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Opinions July 31, 2014

July 31, 2014
Indiana Court of Appeals
William T. Calvert v. State of Indiana
32A01-1312-CR-535
Criminal. Reversed conviction of illegal consumption of alcohol by a minor, a Class C misdemeanor. Rules the trial court should have granted a continuance rather than try Calvert in absentia. Calvert, a private in the U.S. Army, was denied his constitutional right to be present at his trial because he was on deployment in Afghanistan when his hearing was held. Remands for a new trial.
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Opinions July 30, 2014

July 30, 2014
Indiana Court of Appeals
Bartholomew County, Indiana v. Review Board of the Indiana Department of Workforce Development, and Robert L. Amos
93A02-1311-EX-986
Agency action. Affirms administrative law judge’s determination that Robert Amos was entitled to unemployment benefits after he was discharged for playfully shooting another participant with a nonlethal bullet after a training exercise. The review board did not err in finding that the merit board unevenly applied rules to the class of other officers who had playfully shot others in training exercises, Amos was not collaterally estopped from contesting the merit board determination that he was fired for cause, and the administrative law judge did not abuse discretion by denying the county’s request to submit the transcript of the merit board hearing as additional evidence.
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Opinions July 29, 2014

July 29, 2014
Indiana Court of Appeals
Ryan E. Bean v. State of Indiana
91A02-1310-CR-912
Criminal. Reverses conviction of Class A felony child molesting. Finds Bean was denied a fair trial because of fundamental error. Testimony from the victim’s mother and an Indiana Department of Child Services investigator impermissibly vouched for the victim’s credibility and invaded the province of the jury to determine the validity of the witness’s statements. The prosecutor reinforced this vouching testimony in his closing arguments. Also, the prosecutor committed misconduct when he asked the county sheriff about the process for investigating child molesting allegations in general. The sheriff’s testimony left the jurors wondering what Bean told police and, therefore, penalized the defendant for invoking his right to counsel.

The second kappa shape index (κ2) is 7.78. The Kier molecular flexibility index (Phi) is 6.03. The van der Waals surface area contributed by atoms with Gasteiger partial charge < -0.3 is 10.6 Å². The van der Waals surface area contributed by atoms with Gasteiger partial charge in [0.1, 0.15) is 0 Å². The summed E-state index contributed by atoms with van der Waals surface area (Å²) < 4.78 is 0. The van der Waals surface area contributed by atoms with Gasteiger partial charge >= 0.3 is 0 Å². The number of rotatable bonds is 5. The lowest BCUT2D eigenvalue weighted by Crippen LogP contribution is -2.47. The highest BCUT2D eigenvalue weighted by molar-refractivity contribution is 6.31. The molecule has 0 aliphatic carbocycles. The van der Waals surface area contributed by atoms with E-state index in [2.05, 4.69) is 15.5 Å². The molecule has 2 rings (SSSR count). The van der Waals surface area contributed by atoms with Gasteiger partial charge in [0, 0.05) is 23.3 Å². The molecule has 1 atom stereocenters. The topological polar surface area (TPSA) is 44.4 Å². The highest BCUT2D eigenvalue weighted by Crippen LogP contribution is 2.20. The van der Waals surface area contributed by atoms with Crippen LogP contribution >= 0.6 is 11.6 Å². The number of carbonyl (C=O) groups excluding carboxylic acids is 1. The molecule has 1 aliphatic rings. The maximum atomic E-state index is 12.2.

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Opinions July 28, 2014

July 28, 2014
Indiana Court of Appeals
Bobby Alexander v. State of Indiana
49A04-1207-CR-351
Criminal. Reverse one of two convictions for Class B felony aggravated battery. Rules the state incorrectly asserted in the charging information and during closing arguments that Alexander’s actions of shooting at a car created a substantial risk of death. Remands with instructions to enter judgment of conviction for battery as a Class C felony and to resentence accordingly.
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Opinions July 25, 2014

July 25, 2014
Indiana Court of Appeals
Chris T. Collins v. State of Indiana
49A02-1310-PC-887
Post conviction. Affirms denial of post-conviction relief, concluding that the post-conviction court’s denial of Collins’ request of subpoenas was not an abuse of discretion and that denial of his petition was proper.
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Opinions July 24, 2014

July 24, 2014
Indiana Court of Appeals
Larry A. Jones v. State of Indiana (NFP)
82A04-1312-CR-627
Criminal. Affirms conviction of Class A felony dealing in cocaine.
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Opinions July 23, 2014

July 23, 2014
Indiana Court of Appeals
Willie L. Montgomery v. State of Indiana
82A05-1401-CR-34
Criminal. On interlocutory appeal, rejects Montgomery’s challenge of the denial of his motion to dismiss a charge of failure to register as a sex or violent offender in Vanderburgh County because he has already been prosecuted for failing to register in Pike County. The charge in question is not barred under I.C. 35-34-1-4(a)(7) and does not violate double jeopardy principles. Remands for trial.
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Opinions July 22, 2014

July 22, 2014
Indiana Supreme Court
Kenyatta Erkins v. State of Indiana
58S01-1309-CR-586
Criminal. Affirms conviction of Class A felony conspiracy to commit robbery resulting in serious bodily injury. Presents first impression issue of whether the state must establish the existence of serious bodily injury for Erkins’ conviction to stand. Because conspiracy is a crime consisting of intent to commit an underlying crime, an agreement between or among conspirators to commit the underlying crime, and an overt act by one of the conspirators in furtherance of the agreement, the state needed only to prove these elements beyond a reasonable doubt to support his conviction. Justice Rucker concurs in part and dissents in part to which Chief Justice Dickson joins.
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Opinions July 21, 2014

July 21, 2014
7th Circuit Court of Appeals
United States of America v. Donella Locke
11-3743
U.S. District Court, Southern District of Indiana, Indianapolis Division, Judge Larry J. McKinney.